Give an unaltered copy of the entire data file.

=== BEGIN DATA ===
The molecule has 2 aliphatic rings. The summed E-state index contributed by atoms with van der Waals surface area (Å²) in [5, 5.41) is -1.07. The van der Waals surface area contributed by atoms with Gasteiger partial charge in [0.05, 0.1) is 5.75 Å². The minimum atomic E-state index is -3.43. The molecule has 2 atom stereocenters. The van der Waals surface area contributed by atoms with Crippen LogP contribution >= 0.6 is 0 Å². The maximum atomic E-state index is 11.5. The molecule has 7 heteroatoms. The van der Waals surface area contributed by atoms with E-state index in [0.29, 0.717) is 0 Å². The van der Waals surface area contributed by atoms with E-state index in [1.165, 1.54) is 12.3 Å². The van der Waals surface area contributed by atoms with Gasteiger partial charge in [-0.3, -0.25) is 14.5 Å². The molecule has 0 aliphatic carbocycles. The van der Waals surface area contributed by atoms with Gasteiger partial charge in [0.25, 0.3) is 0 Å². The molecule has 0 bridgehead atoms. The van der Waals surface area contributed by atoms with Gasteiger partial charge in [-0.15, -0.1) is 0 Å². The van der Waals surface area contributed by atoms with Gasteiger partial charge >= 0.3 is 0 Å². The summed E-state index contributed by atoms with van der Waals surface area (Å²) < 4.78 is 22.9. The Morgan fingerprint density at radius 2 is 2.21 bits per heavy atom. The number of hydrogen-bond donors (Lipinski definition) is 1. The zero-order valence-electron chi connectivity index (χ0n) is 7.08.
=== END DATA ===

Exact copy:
The molecule has 2 aliphatic rings. The summed E-state index contributed by atoms with van der Waals surface area (Å²) in [5, 5.41) is -1.07. The van der Waals surface area contributed by atoms with Gasteiger partial charge in [0.05, 0.1) is 5.75 Å². The minimum atomic E-state index is -3.43. The molecule has 2 atom stereocenters. The van der Waals surface area contributed by atoms with Crippen LogP contribution >= 0.6 is 0 Å². The maximum atomic E-state index is 11.5. The molecule has 7 heteroatoms. The van der Waals surface area contributed by atoms with E-state index in [0.29, 0.717) is 0 Å². The van der Waals surface area contributed by atoms with E-state index in [1.165, 1.54) is 12.3 Å². The van der Waals surface area contributed by atoms with Gasteiger partial charge in [-0.3, -0.25) is 14.5 Å². The molecule has 0 aliphatic carbocycles. The van der Waals surface area contributed by atoms with Gasteiger partial charge in [0.25, 0.3) is 0 Å². The molecule has 0 bridgehead atoms. The van der Waals surface area contributed by atoms with Gasteiger partial charge in [-0.15, -0.1) is 0 Å². The van der Waals surface area contributed by atoms with Gasteiger partial charge >= 0.3 is 0 Å². The summed E-state index contributed by atoms with van der Waals surface area (Å²) < 4.78 is 22.9. The Morgan fingerprint density at radius 2 is 2.21 bits per heavy atom. The number of hydrogen-bond donors (Lipinski definition) is 1. The zero-order valence-electron chi connectivity index (χ0n) is 7.08.